Notes: Staff gets shaken up

Notes: Staff gets shaken up

ST. PETERSBURG -- Change was in the air on Saturday night at Tropicana Field as the Devil Rays announced the names of scouting and development personnel they decided to let go.

The Rays opted not to renew the contracts of the following: Major League scouts Roger Jongewaard, Stan Williams and Bart Johnson and Minor League pitching coordinator Jerry Nyman. From Triple-A Durham, manager John Tamargo, pitching coach Joe Coleman, coach Richie Hebner and trainer Tom Tisdale will not return.

"When we came in, we said this first year was going to be an evaluation year," said Andrew Friedman, executive vice president of baseball operations. "[We needed a year] for us to figure out how we wanted to structure various areas and the personnel we wanted in various positions. We did that this year. We spent the year evaluating the staff on the scouting end and the player development end. Ultimately, we decided if we were going to move forward, we wanted to make these changes."

Throughout the 2006 season, there were a number of incidents at Durham -- on and off the field. Friedman was asked if those incidents contributed to the decision not to retain the Durham staff.

"It was definitely a contributing factor," Friedman said. "I wouldn't say it was the overriding factor. At the end of the day, we want a structure from the Minor Leagues through player development that's working a certain way, and we're going to try and create that this offseason. So we felt like it was best to make the changes we did. ... It's not about what happened there. It's about the way we're trying to create things with the new pitching coordinator and pitching coach, and how things flow up to the Major Leagues and back down."

The Rays said all parties handled the news professionally. The club also said it tried to make the moves early enough so that all of those not renewed would have a chance to find other jobs this offseason.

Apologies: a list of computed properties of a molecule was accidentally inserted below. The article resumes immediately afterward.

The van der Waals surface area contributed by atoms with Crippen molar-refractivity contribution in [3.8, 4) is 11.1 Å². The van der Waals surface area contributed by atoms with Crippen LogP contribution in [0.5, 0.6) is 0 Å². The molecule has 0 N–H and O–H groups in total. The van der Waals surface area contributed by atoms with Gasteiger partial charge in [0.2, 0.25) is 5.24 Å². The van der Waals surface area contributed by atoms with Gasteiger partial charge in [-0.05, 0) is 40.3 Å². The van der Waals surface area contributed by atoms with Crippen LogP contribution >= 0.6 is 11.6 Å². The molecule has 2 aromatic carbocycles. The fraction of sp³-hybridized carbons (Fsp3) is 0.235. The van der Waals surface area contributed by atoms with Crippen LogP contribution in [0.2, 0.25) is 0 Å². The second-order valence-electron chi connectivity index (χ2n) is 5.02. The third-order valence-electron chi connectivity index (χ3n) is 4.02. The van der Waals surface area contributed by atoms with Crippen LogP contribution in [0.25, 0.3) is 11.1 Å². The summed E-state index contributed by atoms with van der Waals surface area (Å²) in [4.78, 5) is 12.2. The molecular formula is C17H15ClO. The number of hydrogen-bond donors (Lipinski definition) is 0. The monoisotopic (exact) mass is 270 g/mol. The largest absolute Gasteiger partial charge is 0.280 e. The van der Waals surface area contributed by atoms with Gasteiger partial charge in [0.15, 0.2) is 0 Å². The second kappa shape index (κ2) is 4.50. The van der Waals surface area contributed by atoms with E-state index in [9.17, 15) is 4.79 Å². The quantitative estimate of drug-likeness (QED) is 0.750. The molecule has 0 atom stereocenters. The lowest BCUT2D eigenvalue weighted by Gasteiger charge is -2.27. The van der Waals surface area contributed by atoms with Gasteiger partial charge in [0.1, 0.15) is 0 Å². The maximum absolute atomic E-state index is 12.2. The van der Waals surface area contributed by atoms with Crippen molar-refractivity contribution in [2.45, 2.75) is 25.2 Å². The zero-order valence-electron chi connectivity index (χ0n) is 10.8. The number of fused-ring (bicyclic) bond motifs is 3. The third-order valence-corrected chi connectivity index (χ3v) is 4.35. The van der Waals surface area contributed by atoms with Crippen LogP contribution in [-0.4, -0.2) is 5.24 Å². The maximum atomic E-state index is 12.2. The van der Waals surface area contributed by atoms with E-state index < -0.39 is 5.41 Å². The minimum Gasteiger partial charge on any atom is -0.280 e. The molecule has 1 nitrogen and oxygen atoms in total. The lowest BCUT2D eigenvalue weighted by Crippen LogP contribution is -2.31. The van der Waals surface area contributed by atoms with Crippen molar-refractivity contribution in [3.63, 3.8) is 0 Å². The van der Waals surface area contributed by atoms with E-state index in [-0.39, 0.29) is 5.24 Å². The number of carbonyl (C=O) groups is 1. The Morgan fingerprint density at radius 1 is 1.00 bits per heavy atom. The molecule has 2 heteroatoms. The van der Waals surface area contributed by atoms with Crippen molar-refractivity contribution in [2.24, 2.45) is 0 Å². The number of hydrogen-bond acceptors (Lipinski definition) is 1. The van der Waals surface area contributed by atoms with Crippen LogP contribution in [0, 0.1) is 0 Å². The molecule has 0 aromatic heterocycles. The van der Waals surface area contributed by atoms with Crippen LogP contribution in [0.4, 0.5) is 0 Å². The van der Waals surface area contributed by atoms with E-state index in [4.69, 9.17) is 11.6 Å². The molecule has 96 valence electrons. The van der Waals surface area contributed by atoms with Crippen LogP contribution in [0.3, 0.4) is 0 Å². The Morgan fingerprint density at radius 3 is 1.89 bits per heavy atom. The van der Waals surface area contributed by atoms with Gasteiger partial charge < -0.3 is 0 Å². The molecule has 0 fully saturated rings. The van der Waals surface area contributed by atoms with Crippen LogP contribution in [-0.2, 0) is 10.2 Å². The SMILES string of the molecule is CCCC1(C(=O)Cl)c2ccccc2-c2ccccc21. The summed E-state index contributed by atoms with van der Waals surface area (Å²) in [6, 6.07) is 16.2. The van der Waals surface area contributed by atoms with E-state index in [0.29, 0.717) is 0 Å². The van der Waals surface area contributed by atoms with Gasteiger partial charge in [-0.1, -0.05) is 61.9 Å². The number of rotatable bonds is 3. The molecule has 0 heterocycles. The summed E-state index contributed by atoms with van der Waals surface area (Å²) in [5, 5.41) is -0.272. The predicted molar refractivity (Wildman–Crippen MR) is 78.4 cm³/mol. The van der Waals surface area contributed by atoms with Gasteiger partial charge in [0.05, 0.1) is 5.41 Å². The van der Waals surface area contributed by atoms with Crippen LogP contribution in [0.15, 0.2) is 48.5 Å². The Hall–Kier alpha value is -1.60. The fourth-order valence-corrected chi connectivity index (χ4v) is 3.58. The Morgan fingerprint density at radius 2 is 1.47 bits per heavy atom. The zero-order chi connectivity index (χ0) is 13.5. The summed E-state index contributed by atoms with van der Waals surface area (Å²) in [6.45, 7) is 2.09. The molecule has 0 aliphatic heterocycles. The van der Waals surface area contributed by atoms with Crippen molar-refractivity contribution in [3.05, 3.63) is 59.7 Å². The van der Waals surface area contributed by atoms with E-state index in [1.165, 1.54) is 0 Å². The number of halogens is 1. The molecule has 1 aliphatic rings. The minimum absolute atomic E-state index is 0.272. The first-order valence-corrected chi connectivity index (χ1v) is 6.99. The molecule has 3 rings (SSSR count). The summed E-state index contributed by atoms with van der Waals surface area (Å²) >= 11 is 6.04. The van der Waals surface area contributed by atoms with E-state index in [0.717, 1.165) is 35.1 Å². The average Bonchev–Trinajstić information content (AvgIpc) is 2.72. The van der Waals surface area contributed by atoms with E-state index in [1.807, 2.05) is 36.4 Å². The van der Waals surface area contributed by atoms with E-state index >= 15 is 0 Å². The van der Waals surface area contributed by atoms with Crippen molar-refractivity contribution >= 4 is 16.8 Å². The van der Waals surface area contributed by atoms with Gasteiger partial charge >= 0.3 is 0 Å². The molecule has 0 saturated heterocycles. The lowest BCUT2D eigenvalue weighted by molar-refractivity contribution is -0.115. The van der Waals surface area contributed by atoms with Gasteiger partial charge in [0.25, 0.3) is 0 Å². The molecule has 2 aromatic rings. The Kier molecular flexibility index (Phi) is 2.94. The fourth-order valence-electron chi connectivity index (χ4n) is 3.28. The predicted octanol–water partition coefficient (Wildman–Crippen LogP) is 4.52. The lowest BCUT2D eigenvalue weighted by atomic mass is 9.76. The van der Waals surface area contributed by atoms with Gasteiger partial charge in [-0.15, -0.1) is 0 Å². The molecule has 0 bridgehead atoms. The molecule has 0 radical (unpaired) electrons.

Home runs for Crawford: Carl Crawford has 16 home runs this season, which is a career high. The Rays' talented left fielder seems to get better each season, prompting speculation about where he will eventually level out in regard to the number of home runs he hits.

"That's the thing I don't know. That's what I'm trying to find out," Crawford said. "You hear all these projections. Sometimes I feel like I'm going to hit a certain number. Other times I feel like I'll be lucky if I hit 20. That's one of those things I just don't know. I definitely feel like I'm going to hit more every year. But will that happen? I don't know. I keep finding out little stuff about my swing -- things that help me take it up to another level. That's what's been happening so far. I don't know."

This and that: James Shields suffered the shortest outing of his young Major League career on Friday night when he took the loss after allowing six runs on seven hits in 3 2/3 innings. In Shields' previous five starts he had gone 2-1 with a 2.38 ERA while holding opposing hitters to a .211 average. ... Through seven games of the current homestand, Rays hitters had walked just seven times. ... Tampa Bay has the worst record in baseball since the All-Star break with a 17-35 mark. ... Eleven of the Rays' last 12 games have been decided by three runs or less. The Rays are 4-7 in those games.

Coming up: The Rays will host the A's in the final game of their three-game series in a 1:15 p.m. ET contest on Sunday afternoon at Tropicana Field. Right-hander Jae Seo (3-10, 4.96 ERA) will start for the Rays and will be opposed by left-hander Barry Zito (15-9, 3.79 ERA).

Bill Chastain is a reporter for MLB.com. This story was not subject to the approval of Major League Baseball or its clubs.